Much of the discussion around “digital transformation” has been focused on how to effectively introduce new platforms and systems into a workplace — perhaps because “digital” implies technology and tools.
There is also plenty of discussion about the (often revolutionizing) impact on an organization’s culture. However, there is less discussion about how the wave of digital transformation is ushering in fundamentally new perceptions of leadership — a key aspect of successfully navigating this new territory.
Several months ago, I was talking with a manager from a large international construction firm. He was noting something of a tectonic shift in his industry. Historically, employees who were with the company for a long time would build up vast reserves of personal knowledge and, in doing so, would be promoted into positions of organizational leadership. However, this manager was seeing the landscape rapidly evolving. Major technology shifts were reshaping the environment in which the company was working. New employees were arriving with critical skills and tools that the older veterans were unfamiliar with. He observed that those in positions of authority were often struggling with this new reality as their historical basis for power in the company eroded.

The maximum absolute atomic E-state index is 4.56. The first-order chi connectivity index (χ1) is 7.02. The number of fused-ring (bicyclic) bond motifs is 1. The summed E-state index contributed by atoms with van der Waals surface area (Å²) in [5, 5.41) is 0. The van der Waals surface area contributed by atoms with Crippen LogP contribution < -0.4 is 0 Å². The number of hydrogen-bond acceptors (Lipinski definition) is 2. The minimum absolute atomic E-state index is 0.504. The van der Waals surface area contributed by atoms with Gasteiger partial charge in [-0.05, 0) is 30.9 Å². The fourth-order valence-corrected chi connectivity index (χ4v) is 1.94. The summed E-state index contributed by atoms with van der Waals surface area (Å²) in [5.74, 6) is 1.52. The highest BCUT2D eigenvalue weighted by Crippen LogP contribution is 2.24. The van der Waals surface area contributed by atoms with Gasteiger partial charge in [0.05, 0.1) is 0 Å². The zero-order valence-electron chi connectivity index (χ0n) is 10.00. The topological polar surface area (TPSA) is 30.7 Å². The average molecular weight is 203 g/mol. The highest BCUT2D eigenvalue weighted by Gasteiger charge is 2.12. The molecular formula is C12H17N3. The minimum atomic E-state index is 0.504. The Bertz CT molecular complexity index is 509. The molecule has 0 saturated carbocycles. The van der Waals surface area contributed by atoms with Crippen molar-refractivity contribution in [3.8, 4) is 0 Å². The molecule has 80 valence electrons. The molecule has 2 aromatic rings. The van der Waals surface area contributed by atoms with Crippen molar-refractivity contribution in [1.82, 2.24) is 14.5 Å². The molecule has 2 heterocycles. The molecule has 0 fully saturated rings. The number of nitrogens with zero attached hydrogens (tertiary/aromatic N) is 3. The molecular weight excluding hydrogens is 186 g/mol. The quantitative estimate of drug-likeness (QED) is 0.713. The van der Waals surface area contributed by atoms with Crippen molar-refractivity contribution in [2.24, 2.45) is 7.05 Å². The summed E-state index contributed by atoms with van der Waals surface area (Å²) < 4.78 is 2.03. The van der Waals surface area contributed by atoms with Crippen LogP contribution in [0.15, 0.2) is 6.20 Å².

In their uniquely-named book, A Very Short Fairly Interesting and Reasonably Cheap Book About Studying Leadership, authors Jackson and Perry (2011) validate this manager’s observation. They note several studies supporting the notion that high-technology environments — characterized by speed, ambiguity, and complexity — pose particular challenges for leadership. They argue that, during times of crisis “you know that the the real leaders are the people with control over the technology”.